I may be mistaken here, but your e-mail seems to imply that you either think political satire (which you call "Bush-bashing") is either the only topic Candorville explores, or the predominant one. I find that odd, considering the following:

In just the past month, here's what's happened in Candorville (each sentence is a separate strip):

Lemont discovered he fathered the child of a woman he doesn't like. Susan confronted him about it, telling him how disappointed she is and that she always thought he was the responsible one. Two homeless men joked about how the average income shot up to $100,000 when a filthy rich woman walked by. Clyde announced to Lemont that he was taking a 6-month sabbatical, and then Lemont reminded him he didn't have a job. Lemont bemoaned fulfilling a stereotype about Black men by fathering an illegitimate child. Clyde explained to Lemont why he thinks the existence of stereotypes gives him an excuse to act however he wants (since people will see him negatively anyway, he figures, why not?). Clyde gave Lemont a bit of advice on how he should meet his responsibility as a new father: by changing his name and moving to Cleveland. Susan tried (and failed) to impress upon Lemont that marrying the "crazy vegetarian chick" would be a bad idea. Lemont reminds Susan how he grew up without a father, and says he refuses to let his kid go through the same experience, "even if it means (Lemont will) descend into a putrid abyss of misery, anger and regret... a dark and musty cave of despair." The next day, Lemont called BellSouth and got the run around because they've merged and been bought out so many times, that nobody knows which number he should call. Lemont finally got through to Bellsouth and asked them why they were trying to force New Orleans to stop providing free emergency wireless internet access to hurricane victims. A BellSouth spokesman swore that Bellsouth would never do such a thing (because their lobbyists are trying to get the Louisiana state legislature to do it for them). Lemont's telephone and Internet service went off-line just as he was about to publish a critical article on his blog about his telephone and Internet service provider (coincidence?). Susan Garcia met at the ad agency with her new client, BellSouth, who wanted an ad that would soften their image. Susan came up with an ad campaign that wasn't "jazzy" enough for them. The next day, an Anglo American is thinking about how something should be done about illegal immigrants (and so is a Sioux Indian). Susan meets with a member of Congress who wants an ad campaign that will make their bill that would criminalize aid to illegal immigrants look more "compassionate." Susan's boss, Mr. Fitzhugh, warns Susan that her job may be in jeopardy if she doesn't start giving clients she disagrees with good service. That evening, Lemont, in a poorly-phrased pep talk, tells Susan she should go ahead and compromise her principles for money, since she's so good at it. Susan calls her father, and we find out that her anger over the felony provisions of the immigration bill stem from the fact that her own parents were illegal immigrants. Lemont and Susan joke about how Congress is only going to work 97 days in 2006. A tax agent at H&R Block tells a homeless man that cardboard is not deductible. A few days later, Lemont asked Susan if she's read his latest blog entry, and he hoped she would lie to him and say "no" if she read it and didn't like it -- while at the same time Susan could tell he wanted her to lie (a commentary on how good friends can communicate one thing with their eyes and body language, even while they're saying something else entirely with their mouths). The next day, Clyde asked a reluctant Lemont to proof-read his latest rap, and Lemont was shocked to find there was no profanity, it was smart and positive -- to which a dejected Clyde replied "I'm slipping."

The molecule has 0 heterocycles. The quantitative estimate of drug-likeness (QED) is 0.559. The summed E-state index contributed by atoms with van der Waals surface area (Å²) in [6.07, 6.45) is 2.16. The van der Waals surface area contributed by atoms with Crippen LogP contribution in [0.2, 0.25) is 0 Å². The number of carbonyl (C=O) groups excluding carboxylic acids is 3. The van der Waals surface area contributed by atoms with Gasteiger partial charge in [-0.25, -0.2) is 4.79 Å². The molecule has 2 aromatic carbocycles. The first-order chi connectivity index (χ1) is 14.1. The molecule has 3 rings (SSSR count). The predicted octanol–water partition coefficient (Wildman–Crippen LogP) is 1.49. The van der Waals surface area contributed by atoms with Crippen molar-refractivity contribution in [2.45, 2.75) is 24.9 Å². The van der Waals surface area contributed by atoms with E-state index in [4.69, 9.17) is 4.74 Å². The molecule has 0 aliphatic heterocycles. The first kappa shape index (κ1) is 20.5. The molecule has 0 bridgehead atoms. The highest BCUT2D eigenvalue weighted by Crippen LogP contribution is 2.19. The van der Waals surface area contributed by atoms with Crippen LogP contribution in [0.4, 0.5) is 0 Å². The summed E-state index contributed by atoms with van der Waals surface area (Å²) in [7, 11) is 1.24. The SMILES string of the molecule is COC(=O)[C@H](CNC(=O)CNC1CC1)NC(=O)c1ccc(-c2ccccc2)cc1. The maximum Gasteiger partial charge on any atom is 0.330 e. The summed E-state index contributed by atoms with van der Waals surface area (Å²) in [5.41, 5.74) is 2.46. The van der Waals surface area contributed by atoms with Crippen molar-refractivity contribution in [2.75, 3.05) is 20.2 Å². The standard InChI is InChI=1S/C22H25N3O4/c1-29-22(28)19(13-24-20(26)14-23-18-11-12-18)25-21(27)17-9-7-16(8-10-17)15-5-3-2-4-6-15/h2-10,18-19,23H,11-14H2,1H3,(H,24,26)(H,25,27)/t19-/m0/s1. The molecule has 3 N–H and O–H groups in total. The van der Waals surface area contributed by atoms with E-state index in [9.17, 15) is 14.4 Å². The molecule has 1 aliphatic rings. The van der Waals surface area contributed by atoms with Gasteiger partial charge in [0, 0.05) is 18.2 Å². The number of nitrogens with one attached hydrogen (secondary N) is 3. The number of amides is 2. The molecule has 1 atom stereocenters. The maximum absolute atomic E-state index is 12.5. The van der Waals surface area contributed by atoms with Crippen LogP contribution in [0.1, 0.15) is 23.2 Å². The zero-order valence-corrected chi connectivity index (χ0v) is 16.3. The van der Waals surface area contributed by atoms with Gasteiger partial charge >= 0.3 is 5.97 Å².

(whew!) That's a huge block of text. I wouldn't blame you if you didn't read the whole thing. Before I continue with the synopsis, let me just reiterate how large a block of text that was. I think I may have developed carpal tunnel syndrome trying to type the whole thing. Also, did I mention how HUGE that block of text happened to be? Now, let's get to the "Bush-bashing," which you say is the only thing Candorville does:

Lemont got a phone call from someone at the White House leaking information about how Scooter Libby, who fingered Bush as the source of leaks, just might be an illegal immigrant from Mexico. Scott McClellan denied that the White House leaked info to bloggers in order to discredit "Señor Libby." McClellan continued to deny it the next day, by parsing his language in response to direct questions. A few days later, Lemont was hospitalized after having a panic attack while trying to cover all the White House scandals. He met a conservative blogger who was hospitalized while trying to refute all the White House scandals.

That's it. That's what you've seen in Candorville in the past month, to date. Look at those two blocks of text, and ask yourself honestly: what is the ratio of "Bush-bashing" to other material? You will find, if you go back through the last 2+ years of Candorville, the ratio will be about the same: about 5 to 1 in favor of character and social commentary to political commentary.